Learner Autonomy and Interaction in English Language Learning among Thai EFL Undergraduate Students

Main Article Content

Piyanud Treesattayanmunee
Siti Mastura Baharudin


This study explored the learner autonomy of Thai EFL undergraduates in English language learning and the extent to which they conducted learner-learner interaction, learner-instructor interaction, learner-content interaction, and overall interaction. Moreover, the study investigated whether there was a significant difference in overall interaction for different learner autonomy levels. The sample included 83 English major freshmen enrolling in an online English Phonetics course at a public university in Bangkok, Thailand. The data were collected through an online learner autonomy and interaction questionnaire. Descriptive statistics, one-way ANOVA, and post-hoc Tukey tests were utilized to analyze the data. The findings revealed that the participants possessed a high level of overall learner autonomy. While they had a high level of ability to learn English autonomously, they had a moderate level of responsibility for their learning process. Further, the participants had a high level of overall interaction. Although they had a high level of learner-content and learner-instructor interaction, they possessed an average level of learner-learner interaction. The participants with a low learner autonomy level had significantly lower overall interaction scores than those with a moderate or high level of learner autonomy.

Article Details

How to Cite
Treesattayanmunee, P. ., & Baharudin, S. M. . (2024). Learner Autonomy and Interaction in English Language Learning among Thai EFL Undergraduate Students. LEARN Journal: Language Education and Acquisition Research Network, 17(1), 393–415. Retrieved from https://so04.tci-thaijo.org/index.php/LEARN/article/view/270392
Research Articles
Author Biographies

Piyanud Treesattayanmunee, School of Educational Studies, Universiti Sains Malaysia

A Ph.D. candidate at the School of Educational Studies, Universiti Sains Malaysia. Her research interests include ELT, flipped classroom, reading, learner autonomy, and interaction.

Siti Mastura Baharudin, School of Educational Studies, Universiti Sains Malaysia

A lecturer at the School of Educational Studies, Universiti Sains Malaysia. Her research interests include ICT, thinking skills, and online learning.


Anderson, T. (2003). Modes of interaction in distance education: Recent developments and research questions. In M. G. Moore, & W. G. Anderson (Eds.), Handbook of distance education (pp. 129-144). Lawrence Erlbaum Associates.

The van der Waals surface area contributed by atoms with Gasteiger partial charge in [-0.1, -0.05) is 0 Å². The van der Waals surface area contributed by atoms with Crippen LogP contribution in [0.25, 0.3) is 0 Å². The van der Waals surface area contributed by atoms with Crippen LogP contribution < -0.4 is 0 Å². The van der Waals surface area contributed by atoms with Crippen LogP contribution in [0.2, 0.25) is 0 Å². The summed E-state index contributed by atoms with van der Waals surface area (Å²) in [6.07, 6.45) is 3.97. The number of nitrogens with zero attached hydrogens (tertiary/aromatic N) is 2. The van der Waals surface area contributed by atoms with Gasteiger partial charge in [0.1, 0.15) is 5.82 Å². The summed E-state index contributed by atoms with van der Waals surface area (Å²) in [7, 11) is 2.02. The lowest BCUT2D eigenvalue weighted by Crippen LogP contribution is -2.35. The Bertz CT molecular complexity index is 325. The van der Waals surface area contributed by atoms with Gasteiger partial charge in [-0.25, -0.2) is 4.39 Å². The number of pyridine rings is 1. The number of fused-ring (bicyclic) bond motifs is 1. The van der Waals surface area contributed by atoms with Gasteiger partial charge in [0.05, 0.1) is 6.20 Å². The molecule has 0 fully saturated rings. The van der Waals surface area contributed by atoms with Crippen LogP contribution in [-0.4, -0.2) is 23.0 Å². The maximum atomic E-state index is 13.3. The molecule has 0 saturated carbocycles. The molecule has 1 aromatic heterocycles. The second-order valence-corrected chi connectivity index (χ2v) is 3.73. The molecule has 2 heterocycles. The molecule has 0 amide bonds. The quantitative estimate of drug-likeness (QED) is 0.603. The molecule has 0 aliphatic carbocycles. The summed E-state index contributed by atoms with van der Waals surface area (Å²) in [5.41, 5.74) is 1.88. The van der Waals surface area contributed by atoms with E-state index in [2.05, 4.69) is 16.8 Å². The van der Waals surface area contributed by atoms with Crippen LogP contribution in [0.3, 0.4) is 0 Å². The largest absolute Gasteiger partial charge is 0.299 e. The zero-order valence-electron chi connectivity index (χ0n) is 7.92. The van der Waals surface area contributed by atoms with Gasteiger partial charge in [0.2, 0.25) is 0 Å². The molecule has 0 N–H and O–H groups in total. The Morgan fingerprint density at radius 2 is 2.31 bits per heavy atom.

Anderson, T., & Garrison, D. R. (1998). Learning in a networked world: New roles and responsibilities. In C. Gibbon (Ed.), Distance learners in higher education (pp. 97-112). Atwood Publishing.

Benson, P. (2001). Teaching and researching autonomy in language learning. Longman.

Brown, H.G. (2001). Teaching by principles: An interactive approach to language pedagogy. (2nd ed.). Longman.

Chaiyasat, C., & Intakaew, A. (2022). Why keep silent? Voices from Thai EFL students in an English-medium instruction university. Asian Englishes, 1-14.

Chan, V., Spratt, M., & Humphreys, G. (2002). Autonomous language learning: Hong Kong tertiary students’ attitudes and behaviours. Evaluation & Research in Education, 16(1), 1-18.

Chanthap, N., & Wasanasomsithi, P. (2019). The effect of integration of a blended learning and extensive reading instructional model on Thai EFL undergraduate students’ learner autonomy. LEARN Journal: Language Education and Acquisition Research Network, 12(2), 76-96.

Darasawang, P. (2007). English language teaching and education in Thailand: A decade of change. In D. Prescott (Ed.), English in Southeast Asia: Varieties, literacies and literatures (pp. 187-204). Cambridge Scholars Publishing.

Education First. (2022). EF EPI: EF English Proficiency Index. https://www.ef.co.th/assetscdn/WIBIwq6RdJvcD9bc8RMd/cefcom-epi-site/reports/2022/ef-epi-2022-english.pdf

Fotiadou, A., Angelaki, C., & Mavroidis, I. (2017). Learner autonomy as a factor of the learning process in distance education. European Journal of Open, Distance and E-learning, 20(1), 96-111.